Man arrogantly rejects the call of the messenger and says that how is it possible for the dead to be raised again? Man should observe what he was created from in the first place. He was created from a fluid gushing forth, emanating from a place, which is not even worth mentioning, between the ribs and the back. And yet man behaves arrogantly and expresses doubts about the Day of Judgment. Indeed, God, Who created him the first time, is fully capable of returning him back to life, after his death.
As shown in Figure 2, if we were to join the sulb (i.e. the back) and the taraayib (i.e. the ribs), by means of an external line, it would pass through our lower abdomen, to our hips, to the testes, to the sex organ on to our groin, and then join our ribs. The line would roughly look like the red curve ABCD. Obviously, the ultimate point of emanation of the male sperm lies within the points A and D. This, in my opinion, is what the statement “Yakhrujo min bayen al-Sulb Wa al-Taraayib” (i.e. ‘which emanates from a place between the back and the ribs’) means. The meaning and the implication of the verse, as well as the message entailed in it, was as clear to the unlettered Arabs as it is for the scientists of the modern day. If seen in the light of this explanation, it would be clear that the verse does not refer to any scientific reality, but to an obvious physical reality. Thus, the very objection of a scientific error, in this case, is misplaced.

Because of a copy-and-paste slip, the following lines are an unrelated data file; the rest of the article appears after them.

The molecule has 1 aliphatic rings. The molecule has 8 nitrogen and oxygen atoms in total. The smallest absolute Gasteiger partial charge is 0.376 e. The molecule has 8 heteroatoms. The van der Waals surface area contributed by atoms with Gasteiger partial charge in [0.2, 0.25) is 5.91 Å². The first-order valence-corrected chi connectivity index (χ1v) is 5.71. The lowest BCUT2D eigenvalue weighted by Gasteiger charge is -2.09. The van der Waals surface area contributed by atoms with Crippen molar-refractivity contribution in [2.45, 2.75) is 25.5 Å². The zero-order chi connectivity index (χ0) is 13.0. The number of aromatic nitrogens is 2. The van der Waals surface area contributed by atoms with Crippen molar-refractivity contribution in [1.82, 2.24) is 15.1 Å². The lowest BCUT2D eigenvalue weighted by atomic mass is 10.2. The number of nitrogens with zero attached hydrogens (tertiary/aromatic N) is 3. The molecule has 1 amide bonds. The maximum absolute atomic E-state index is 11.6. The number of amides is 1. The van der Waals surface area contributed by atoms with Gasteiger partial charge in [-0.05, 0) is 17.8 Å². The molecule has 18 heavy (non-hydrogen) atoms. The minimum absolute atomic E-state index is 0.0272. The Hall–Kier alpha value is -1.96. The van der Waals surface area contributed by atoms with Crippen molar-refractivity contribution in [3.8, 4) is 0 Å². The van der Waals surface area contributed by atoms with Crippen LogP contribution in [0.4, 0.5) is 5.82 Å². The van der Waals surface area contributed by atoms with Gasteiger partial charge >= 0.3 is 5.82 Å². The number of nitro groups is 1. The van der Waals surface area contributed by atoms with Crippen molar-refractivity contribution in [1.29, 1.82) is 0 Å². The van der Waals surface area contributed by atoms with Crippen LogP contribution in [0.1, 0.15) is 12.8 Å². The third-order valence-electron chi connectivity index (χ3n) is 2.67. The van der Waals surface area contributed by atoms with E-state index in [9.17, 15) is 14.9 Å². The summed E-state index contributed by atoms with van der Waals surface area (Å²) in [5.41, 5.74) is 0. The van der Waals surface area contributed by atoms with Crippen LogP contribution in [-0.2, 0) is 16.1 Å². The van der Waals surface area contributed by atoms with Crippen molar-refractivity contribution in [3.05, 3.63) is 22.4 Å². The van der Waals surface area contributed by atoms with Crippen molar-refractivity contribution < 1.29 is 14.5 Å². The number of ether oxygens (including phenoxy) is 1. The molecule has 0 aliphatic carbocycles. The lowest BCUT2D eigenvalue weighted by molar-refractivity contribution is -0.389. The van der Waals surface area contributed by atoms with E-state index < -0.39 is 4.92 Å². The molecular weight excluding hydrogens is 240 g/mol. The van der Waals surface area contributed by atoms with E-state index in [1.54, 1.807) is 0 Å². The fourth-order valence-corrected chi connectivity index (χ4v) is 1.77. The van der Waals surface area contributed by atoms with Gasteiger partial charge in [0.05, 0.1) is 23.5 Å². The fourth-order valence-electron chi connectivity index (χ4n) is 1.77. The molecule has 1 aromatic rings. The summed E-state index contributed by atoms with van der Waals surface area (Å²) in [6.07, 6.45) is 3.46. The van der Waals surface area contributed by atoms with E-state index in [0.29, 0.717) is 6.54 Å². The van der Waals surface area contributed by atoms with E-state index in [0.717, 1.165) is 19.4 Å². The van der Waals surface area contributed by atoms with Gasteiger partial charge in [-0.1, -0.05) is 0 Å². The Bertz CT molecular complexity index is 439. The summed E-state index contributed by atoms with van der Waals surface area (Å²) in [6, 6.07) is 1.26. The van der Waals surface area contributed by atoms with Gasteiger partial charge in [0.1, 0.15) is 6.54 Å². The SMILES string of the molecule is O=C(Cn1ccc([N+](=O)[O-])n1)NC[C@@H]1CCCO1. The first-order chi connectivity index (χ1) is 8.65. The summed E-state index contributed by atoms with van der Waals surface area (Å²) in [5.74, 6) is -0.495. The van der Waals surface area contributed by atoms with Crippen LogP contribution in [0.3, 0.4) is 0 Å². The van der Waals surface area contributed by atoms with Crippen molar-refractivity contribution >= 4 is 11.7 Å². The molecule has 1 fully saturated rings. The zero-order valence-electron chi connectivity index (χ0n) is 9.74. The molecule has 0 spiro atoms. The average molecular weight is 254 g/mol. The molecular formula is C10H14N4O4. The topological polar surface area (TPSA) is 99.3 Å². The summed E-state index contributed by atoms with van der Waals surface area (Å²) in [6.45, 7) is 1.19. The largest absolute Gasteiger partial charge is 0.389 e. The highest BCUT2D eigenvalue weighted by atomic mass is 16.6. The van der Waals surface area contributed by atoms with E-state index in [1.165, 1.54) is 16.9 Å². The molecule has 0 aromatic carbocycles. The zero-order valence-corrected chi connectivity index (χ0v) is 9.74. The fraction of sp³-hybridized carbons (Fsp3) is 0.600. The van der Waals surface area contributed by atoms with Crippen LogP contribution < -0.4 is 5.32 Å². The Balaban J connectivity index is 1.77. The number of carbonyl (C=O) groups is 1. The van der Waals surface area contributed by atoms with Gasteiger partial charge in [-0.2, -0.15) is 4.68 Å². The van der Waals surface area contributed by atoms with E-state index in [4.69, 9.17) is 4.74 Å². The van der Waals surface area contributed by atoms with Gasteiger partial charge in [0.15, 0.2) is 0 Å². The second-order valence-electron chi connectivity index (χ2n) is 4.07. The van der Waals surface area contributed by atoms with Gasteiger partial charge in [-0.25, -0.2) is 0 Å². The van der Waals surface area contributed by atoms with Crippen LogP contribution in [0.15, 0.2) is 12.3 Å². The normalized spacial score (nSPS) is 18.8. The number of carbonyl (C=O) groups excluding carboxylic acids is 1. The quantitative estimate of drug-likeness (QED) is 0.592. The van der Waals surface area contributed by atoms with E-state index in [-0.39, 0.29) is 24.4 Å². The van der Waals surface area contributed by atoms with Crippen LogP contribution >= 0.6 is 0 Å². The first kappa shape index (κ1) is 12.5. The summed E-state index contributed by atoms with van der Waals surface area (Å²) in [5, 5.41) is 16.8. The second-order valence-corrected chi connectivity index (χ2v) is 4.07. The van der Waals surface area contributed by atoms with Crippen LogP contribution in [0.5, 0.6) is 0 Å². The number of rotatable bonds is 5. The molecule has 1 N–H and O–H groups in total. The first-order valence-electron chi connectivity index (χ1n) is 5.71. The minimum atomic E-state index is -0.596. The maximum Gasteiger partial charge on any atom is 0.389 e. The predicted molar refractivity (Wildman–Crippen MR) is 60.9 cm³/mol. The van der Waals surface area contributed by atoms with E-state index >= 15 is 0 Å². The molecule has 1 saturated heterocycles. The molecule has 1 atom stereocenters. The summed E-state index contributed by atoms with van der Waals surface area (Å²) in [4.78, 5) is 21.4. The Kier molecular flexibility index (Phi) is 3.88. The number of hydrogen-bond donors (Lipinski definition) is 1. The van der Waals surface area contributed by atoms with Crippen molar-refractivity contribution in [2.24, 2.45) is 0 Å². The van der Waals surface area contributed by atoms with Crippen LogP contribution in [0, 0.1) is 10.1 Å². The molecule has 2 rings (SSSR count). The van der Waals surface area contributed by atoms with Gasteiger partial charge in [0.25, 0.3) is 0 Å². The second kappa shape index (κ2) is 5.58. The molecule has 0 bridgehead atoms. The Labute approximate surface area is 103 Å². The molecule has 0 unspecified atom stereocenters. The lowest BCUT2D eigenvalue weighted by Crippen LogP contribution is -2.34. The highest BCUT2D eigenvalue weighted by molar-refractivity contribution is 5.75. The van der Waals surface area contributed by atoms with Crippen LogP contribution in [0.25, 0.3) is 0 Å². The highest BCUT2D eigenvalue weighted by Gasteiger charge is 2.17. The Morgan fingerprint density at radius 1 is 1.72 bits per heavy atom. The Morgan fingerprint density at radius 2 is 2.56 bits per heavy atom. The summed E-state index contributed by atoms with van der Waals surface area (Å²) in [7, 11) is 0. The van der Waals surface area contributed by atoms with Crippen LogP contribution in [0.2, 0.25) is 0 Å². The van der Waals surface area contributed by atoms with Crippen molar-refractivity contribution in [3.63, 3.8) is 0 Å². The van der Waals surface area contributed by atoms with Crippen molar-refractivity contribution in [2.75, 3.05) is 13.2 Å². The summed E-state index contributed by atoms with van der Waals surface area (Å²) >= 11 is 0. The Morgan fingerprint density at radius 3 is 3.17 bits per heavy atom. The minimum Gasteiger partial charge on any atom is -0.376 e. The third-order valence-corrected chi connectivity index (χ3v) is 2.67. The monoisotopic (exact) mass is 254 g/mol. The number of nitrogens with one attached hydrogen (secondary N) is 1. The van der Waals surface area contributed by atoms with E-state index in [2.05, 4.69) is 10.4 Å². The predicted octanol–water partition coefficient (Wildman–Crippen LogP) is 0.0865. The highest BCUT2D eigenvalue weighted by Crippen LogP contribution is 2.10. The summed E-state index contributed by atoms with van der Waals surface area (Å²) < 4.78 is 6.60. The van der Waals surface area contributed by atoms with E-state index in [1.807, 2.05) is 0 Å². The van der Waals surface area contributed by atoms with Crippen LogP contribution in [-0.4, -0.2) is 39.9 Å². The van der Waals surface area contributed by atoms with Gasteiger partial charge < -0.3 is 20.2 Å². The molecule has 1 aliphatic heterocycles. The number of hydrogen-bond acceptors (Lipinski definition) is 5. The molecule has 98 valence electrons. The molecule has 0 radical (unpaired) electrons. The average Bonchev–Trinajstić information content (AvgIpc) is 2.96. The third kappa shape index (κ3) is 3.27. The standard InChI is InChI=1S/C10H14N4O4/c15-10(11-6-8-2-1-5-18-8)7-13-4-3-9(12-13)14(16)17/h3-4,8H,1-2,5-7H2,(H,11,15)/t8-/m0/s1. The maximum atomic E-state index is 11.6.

Nevertheless, a few questions may arise in one’s mind regarding the above explanation.